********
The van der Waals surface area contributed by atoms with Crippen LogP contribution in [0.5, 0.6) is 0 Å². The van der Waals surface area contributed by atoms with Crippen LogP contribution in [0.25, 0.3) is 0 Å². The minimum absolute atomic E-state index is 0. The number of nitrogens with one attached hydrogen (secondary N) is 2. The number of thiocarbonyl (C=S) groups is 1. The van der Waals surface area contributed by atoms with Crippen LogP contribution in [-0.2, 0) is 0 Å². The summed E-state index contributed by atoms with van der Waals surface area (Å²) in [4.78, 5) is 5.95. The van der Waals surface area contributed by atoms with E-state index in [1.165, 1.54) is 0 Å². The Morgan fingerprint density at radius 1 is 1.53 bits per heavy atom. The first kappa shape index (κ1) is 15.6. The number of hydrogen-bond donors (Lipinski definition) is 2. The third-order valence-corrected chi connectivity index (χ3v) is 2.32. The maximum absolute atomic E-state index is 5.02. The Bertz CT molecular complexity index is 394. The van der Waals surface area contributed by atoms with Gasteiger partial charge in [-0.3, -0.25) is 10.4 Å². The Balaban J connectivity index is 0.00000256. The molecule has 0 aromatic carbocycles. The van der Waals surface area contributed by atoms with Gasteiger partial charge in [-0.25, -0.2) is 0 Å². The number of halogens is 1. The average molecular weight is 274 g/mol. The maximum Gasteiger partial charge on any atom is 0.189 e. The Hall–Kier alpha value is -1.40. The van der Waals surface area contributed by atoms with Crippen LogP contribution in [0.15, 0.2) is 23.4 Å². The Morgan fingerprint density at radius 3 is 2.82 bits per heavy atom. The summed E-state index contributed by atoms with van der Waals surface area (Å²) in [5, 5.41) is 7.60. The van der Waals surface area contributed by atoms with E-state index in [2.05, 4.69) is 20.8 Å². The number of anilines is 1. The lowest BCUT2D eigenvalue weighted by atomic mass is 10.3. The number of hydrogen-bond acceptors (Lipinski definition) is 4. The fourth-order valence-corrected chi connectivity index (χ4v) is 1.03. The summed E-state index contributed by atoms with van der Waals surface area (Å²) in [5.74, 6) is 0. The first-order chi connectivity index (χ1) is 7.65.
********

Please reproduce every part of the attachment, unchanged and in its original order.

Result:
The van der Waals surface area contributed by atoms with Crippen LogP contribution in [0.5, 0.6) is 0 Å². The van der Waals surface area contributed by atoms with Crippen LogP contribution in [0.25, 0.3) is 0 Å². The minimum absolute atomic E-state index is 0. The number of nitrogens with one attached hydrogen (secondary N) is 2. The number of thiocarbonyl (C=S) groups is 1. The van der Waals surface area contributed by atoms with Crippen LogP contribution in [-0.2, 0) is 0 Å². The summed E-state index contributed by atoms with van der Waals surface area (Å²) in [4.78, 5) is 5.95. The van der Waals surface area contributed by atoms with E-state index in [1.165, 1.54) is 0 Å². The Morgan fingerprint density at radius 1 is 1.53 bits per heavy atom. The first kappa shape index (κ1) is 15.6. The number of hydrogen-bond donors (Lipinski definition) is 2. The third-order valence-corrected chi connectivity index (χ3v) is 2.32. The maximum absolute atomic E-state index is 5.02. The Bertz CT molecular complexity index is 394. The van der Waals surface area contributed by atoms with Gasteiger partial charge in [-0.3, -0.25) is 10.4 Å². The Balaban J connectivity index is 0.00000256. The molecule has 0 aromatic carbocycles. The van der Waals surface area contributed by atoms with Gasteiger partial charge in [-0.25, -0.2) is 0 Å². The number of halogens is 1. The average molecular weight is 274 g/mol. The maximum Gasteiger partial charge on any atom is 0.189 e. The Hall–Kier alpha value is -1.40. The van der Waals surface area contributed by atoms with Crippen LogP contribution in [0.15, 0.2) is 23.4 Å². The Morgan fingerprint density at radius 3 is 2.82 bits per heavy atom. The summed E-state index contributed by atoms with van der Waals surface area (Å²) in [5, 5.41) is 7.60. The van der Waals surface area contributed by atoms with E-state index in [2.05, 4.69) is 20.8 Å². The number of anilines is 1. The lowest BCUT2D eigenvalue weighted by atomic mass is 10.3. The number of hydrogen-bond acceptors (Lipinski definition) is 4. The fourth-order valence-corrected chi connectivity index (χ4v) is 1.03. The summed E-state index contributed by atoms with van der Waals surface area (Å²) in [5.74, 6) is 0. The first-order chi connectivity index (χ1) is 7.65.